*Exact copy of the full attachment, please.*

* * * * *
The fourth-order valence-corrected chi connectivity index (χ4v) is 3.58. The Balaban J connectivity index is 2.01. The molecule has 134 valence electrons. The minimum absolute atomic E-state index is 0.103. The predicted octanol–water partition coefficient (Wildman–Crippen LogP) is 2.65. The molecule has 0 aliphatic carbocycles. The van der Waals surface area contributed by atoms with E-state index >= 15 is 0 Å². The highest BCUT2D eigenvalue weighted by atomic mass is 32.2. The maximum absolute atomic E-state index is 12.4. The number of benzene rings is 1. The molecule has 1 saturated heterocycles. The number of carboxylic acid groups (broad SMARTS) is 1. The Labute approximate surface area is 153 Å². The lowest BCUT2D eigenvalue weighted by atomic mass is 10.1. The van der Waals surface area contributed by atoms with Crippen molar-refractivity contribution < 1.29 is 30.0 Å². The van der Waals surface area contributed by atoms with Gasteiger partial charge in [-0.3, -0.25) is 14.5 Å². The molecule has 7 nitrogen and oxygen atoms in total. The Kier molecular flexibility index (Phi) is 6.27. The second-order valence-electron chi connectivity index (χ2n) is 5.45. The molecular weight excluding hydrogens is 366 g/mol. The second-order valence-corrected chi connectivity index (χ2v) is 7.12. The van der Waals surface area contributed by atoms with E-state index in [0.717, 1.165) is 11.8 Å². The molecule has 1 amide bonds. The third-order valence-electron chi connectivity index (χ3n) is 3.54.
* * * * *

The fourth-order valence-corrected chi connectivity index (χ4v) is 3.58. The Balaban J connectivity index is 2.01. The molecule has 134 valence electrons. The minimum absolute atomic E-state index is 0.103. The predicted octanol–water partition coefficient (Wildman–Crippen LogP) is 2.65. The molecule has 0 aliphatic carbocycles. The van der Waals surface area contributed by atoms with E-state index >= 15 is 0 Å². The highest BCUT2D eigenvalue weighted by atomic mass is 32.2. The maximum absolute atomic E-state index is 12.4. The number of benzene rings is 1. The molecule has 1 saturated heterocycles. The number of carboxylic acid groups (broad SMARTS) is 1. The Labute approximate surface area is 153 Å². The lowest BCUT2D eigenvalue weighted by atomic mass is 10.1. The van der Waals surface area contributed by atoms with Crippen molar-refractivity contribution < 1.29 is 30.0 Å². The van der Waals surface area contributed by atoms with Gasteiger partial charge in [-0.3, -0.25) is 14.5 Å². The molecule has 7 nitrogen and oxygen atoms in total. The Kier molecular flexibility index (Phi) is 6.27. The second-order valence-electron chi connectivity index (χ2n) is 5.45. The molecular weight excluding hydrogens is 366 g/mol. The second-order valence-corrected chi connectivity index (χ2v) is 7.12. The van der Waals surface area contributed by atoms with E-state index in [0.717, 1.165) is 11.8 Å². The molecule has 1 amide bonds. The third-order valence-electron chi connectivity index (χ3n) is 3.54.